Another of Fr Anthony’s thoughts, this time about our unofficial second patron saint, Oscar Romero.
On 24th March 1980 Saint Oscar Romero Archbishop of San Salvador was shot and killed while celebrating Mass. In his sermon the day before, Romero ordered the army to stop killing people: “In the name of God, and in the name of this suffering people whose cries rise to heaven more loudly each day, I beg you, I implore you, I order you, in the name of God, stop the repression!” We are very privileged to have some of his vestments here at St Thomas’s in the Martyr’s chapel.
Here are some words from a sermon he gave in November 1977
Do you want to know if your Christianity is genuine? Here is the touchstone: Whom do you get along with? Who are those who criticise you? Who are those who do not accept you? Who are those who flatter you? Know from that what Christ said once: “I have come not to bring peace, but division.” There will be division even in the same family, because some want to live more comfortably by the world’s principles, those of power and money. But others have embraced the call of Christ and must reject all that cannot be just in the world.
We give thanks for the witness of his life and death and ask that through his intercession we may also be a powerful witness to Jesus and his Gospel in our lives today..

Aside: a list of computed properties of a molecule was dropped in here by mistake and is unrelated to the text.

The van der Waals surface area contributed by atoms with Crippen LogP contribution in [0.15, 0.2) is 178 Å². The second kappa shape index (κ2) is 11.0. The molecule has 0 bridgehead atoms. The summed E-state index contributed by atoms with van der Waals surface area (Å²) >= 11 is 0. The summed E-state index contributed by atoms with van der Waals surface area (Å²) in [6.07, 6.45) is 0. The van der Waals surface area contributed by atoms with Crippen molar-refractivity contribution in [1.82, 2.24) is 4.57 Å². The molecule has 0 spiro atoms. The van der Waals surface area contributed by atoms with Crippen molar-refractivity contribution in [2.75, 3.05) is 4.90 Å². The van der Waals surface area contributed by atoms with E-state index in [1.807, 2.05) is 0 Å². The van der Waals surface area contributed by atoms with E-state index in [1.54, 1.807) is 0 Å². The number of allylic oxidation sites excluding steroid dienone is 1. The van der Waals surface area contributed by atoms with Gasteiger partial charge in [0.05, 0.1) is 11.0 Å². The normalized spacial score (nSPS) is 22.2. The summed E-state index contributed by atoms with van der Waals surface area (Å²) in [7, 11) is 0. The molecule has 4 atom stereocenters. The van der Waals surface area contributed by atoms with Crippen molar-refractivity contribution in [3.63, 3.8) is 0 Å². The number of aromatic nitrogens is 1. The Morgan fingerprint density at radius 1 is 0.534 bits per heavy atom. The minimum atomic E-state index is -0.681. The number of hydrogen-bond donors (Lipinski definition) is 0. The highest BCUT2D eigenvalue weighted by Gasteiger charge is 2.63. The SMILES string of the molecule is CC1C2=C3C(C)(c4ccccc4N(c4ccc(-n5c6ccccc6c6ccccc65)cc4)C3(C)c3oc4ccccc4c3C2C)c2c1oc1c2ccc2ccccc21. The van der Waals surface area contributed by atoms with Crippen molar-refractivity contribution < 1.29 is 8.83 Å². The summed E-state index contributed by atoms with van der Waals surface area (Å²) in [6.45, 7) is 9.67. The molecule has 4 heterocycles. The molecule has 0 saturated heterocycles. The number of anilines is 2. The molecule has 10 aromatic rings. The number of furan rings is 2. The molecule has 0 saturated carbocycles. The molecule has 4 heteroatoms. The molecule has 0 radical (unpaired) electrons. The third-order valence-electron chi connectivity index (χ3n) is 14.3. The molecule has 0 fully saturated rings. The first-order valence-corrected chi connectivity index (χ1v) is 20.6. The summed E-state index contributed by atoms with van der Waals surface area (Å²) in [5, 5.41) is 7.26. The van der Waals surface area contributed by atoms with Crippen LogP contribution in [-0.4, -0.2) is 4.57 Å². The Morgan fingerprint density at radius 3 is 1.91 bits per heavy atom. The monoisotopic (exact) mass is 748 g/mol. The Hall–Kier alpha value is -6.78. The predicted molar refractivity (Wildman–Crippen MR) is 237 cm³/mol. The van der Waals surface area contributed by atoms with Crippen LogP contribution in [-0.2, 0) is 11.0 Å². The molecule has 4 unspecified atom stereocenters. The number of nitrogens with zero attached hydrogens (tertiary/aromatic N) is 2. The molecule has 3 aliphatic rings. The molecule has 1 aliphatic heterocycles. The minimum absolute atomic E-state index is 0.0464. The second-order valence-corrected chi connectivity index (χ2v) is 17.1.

If you want to know more about his life and message click here.
This is a view of Portsmouth from the sea. The monument on the left is the Naval Memorial, and this still is Navy town, though there are fewer ships and fewer sailors than in 1944, when the city was an important departure point for the D-Day Normandy Landings.
Back in June this year some the old men who took part in that action to liberate France and Europe returned with the British Legion, as well as their allied counterparts. The Legion’s Head of Remembrance, Nicholas Rowlands had been preparing the men for this last big commemoration in Normandy, and he told the i newspaper*:
A lot of their memories are, naturally, quite sad. But the ones that they tend to connect with the most are the funny memories. You can see them go back to 1944 and they’re 19 years old again, it’s lovely.
The tall Naval Memorial cannot be ignored; the deaths of soldiers, sailors and airmen, nurses and ambulance drivers must not be ignored, nor the suffering in the occupied countries, the concentration camps, and the continuing conflicts around the world today.
But the way the funny memories light up the veterans says something about the human spirit. We can find absurdity frightening, or we can look on it as something to be laughed at, to be smiled over in retrospect. Absurdity is a hint that there is peace of mind to be had somewhere. We can connect with that peace by acknowledging our sinfulness and frailties and by laughing absurdity and fear out of court.
* Rob Hastings, I-newspaper 4.6.19 p20
Portsmouth, an important departure point for the landings and for today’s peace time ferries.